Online Program

Addressing disparities in accessing hearing health care in a U.S. Mexico Border community

Wednesday, November 4, 2015

Nicole Marrone, PhD, CCC-A, Speech, Language, and Hearing Sciences, University of Arizona, Tucson, AZ
Maia Ingram, MPH, Deputy Director, Arizona Prevention Research Center, University of Arizona, Tucson, AZ

Jill de Zapien, BA, Mel and Enid Zuckerman College of Public Health, University of Arizona, Tucson, AZ
Daisey Sanchez, BA, Speech, Language, and Hearing Sciences, University of Arizona, Tucson, AZ
Frances Harris, PhD, Speech, Language, and Hearing Sciences, University of Arizona, Tucson, AZ
Rosie Piper, Health Promotion-Disease Prevention, Mariposa Community Health Center, Nogales, AZ
Stephanie Adamovich, PhD, CCC-A, Speech, Language, and Hearing Sciences, University of Arizona, Tucson, AZ
Sonia Colina, PhD, Spanish and Portuguese, University of Arizona, Tucson, AZ
Scott Carvajal, PhD, MPH, Health Behavior Health Promotion, Division of Health Promotion Sciences, University of Arizona Mel and Enid Zuckerman College of Public Health, Tucson, AZ
Hearing loss has a major impact on the quality of life among older adults.  In population-based studies, 90-96% of Mexican-American adults with hearing loss do not have access to hearing healthcare. To begin to reduce this health disparity, we used a community-based participatory research approach to investigate unmet needs of families affected by hearing loss in a rural, predominately Mexican-American community on the U.S.-Mexico border.  We utilized the community health worker (CHW) model as a means to address cultural aspects that might impact access to hearing health care. CHWs are individuals from the community who serve as intermediaries between health professionals and patients.  Our academic-community partnership includes a rural federally-qualified health center serving low socio-economic status Mexican American adults. Partners engaged in a theory-based needs assessment of hearing loss among elder adults with hearing loss using the social-ecological and health belief models among the population in Nogales, Arizona. CHWs facilitated 20 interviews with elder adults with hearing loss and three focus groups with family members. The research team conducted interviews with medical providers and other clinic staff. The resulting multicomponent intervention, Oyendo Bien, aims to reduce disparities in access to hearing healthcare and improve outcomes identified as important to families experiencing hearing loss. The use of CBPR methods provided a way to identify barriers and facilitators in access to care and raise the profile of hearing loss as an important health issue in the community.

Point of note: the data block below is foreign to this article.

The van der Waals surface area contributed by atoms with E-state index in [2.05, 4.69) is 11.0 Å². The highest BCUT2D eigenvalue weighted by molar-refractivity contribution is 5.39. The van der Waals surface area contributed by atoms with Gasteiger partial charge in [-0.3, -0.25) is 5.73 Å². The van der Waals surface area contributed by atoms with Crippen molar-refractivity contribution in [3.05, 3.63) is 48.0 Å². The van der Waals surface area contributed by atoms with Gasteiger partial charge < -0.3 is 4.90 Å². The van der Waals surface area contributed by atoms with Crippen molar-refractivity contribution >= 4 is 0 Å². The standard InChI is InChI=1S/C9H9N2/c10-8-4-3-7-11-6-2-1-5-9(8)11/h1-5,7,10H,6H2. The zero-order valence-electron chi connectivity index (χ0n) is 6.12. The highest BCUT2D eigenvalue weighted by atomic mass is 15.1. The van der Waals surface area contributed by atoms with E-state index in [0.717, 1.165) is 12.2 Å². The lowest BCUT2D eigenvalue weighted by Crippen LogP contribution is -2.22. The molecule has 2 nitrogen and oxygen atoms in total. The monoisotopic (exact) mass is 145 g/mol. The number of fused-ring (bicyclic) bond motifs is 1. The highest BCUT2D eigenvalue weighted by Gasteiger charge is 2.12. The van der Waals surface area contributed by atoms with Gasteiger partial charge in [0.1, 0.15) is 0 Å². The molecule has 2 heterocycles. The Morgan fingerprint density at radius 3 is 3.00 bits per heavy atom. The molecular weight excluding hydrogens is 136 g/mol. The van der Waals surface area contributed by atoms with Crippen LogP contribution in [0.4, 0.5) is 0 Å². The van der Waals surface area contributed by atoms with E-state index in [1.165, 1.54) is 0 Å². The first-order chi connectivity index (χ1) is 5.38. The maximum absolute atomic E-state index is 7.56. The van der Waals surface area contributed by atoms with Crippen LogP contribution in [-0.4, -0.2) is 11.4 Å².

Learning Areas:

Administer health education strategies, interventions and programs
Assessment of individual and community needs for health education
Planning of health education strategies, interventions, and programs

Learning Objectives:
Demonstrate factors related to hearing health disparities facing the elderly residents of the predominately Mexican-American Nogales, Arizona community. Describe a community-participatory based research approach as a strategy to develop a community-based intervention. Identify the main components of a community-based intervention to address hearing loss among elder Mexican American adults using the Community Health Worker model.

Keyword(s): Aging, Disabilities

Presenting author's disclosure statement:

Qualified on the content I am responsible for because: I have been a co-investigator on multiple federally funded grants focusing on the use of the Community Health Worker model to address disparities in health and health care. My expertise lies in use of community based participatory methods to engage communities in problem identification and research methods.
Any relevant financial relationships? No

I agree to comply with the American Public Health Association Conflict of Interest and Commercial Support Guidelines, and to disclose to the participants any off-label or experimental uses of a commercial product or service discussed in my presentation.